JULIANA DEVOY, DIRECTOR OF THE GOOD SHEPHERD CENTRE – We want every child to have the right to grow up in a family (II)

PHOTO – Ana Marques

– Marco Carvalho

Most of the cases the Center had to deal with concerned domestic violence, if I am not wrong …

Yes. The huge majority of cases were related to domestic violence. Then, as you know, we managed to have this law passed. I said to many people this happened thanks to the Portuguese reporters, to the Portuguese language  That’s my true feeling: thanks to them. They never stopped going forward with what they believed was a fair thing. People in Macau don’t read the Portuguese news, but the Government reads it. All the other media and the Government, their position was: “It’s up to the woman to file a complaint. That’s her human right.” And then we said: “No! Sorry, that is not her human right to decide to file a complaint or not. It’s her human right to be protected, no matter where the violence takes place, if it is on the street or in her home.” We finally won …

And it was quite a significant victory. There is an increasing number of women without fear of coming forward with situations of abuse, of taking their cases to the police. With the approval of the law, did the number of women that come looking for help decrease? Or it is still the same?

The number didn’t come down, but the reason is because more women will come forward now. And actually the Government too. I have to give them credit because on some buses you will see a hotline for domestic violence victims. If you are having problems, call this line. In the past, this was unthinkable, because the official position was that they were in their right not to complain. That didn’t make sense. Anyway, I think that the Police needed time to be educated, even though they waited one year before they actually implemented the law. It’s much better now: at least, they have an idea about the difference between somebody who just had a squabble with their husband and something much harder, of someone that was actually a victim of violence …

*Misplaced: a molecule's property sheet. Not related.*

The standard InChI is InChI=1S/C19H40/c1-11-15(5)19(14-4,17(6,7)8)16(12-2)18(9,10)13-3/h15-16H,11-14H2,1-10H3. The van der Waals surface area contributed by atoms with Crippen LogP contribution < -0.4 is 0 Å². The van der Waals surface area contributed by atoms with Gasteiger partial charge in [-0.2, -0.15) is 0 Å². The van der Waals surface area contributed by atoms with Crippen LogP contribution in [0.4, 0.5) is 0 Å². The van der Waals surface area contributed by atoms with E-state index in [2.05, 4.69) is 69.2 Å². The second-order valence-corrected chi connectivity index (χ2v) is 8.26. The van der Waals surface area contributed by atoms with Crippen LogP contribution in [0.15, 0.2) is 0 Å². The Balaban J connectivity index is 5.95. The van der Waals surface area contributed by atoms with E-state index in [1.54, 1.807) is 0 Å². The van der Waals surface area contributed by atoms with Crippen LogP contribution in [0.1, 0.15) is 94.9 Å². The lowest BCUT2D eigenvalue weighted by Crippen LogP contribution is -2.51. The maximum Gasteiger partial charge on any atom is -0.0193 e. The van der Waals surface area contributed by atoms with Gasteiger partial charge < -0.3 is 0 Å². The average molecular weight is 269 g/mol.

Why do you think that it took so long for Macau to accept domestic violence as a social nuisance? Is it a cultural question?

Well, I don’t think that is a problem only in Macau. A few things are universal. It goes back to the position of women, to the idea that women should behave and obey their husbands. Things of that kind are not limited to one place or one culture. I think that in Macau that would be very much the way things would go. You know, you close your door and what happens in your home is your own business. That’s doesn’t happen only in Macau. That kind of answers are universal. Many of these things are.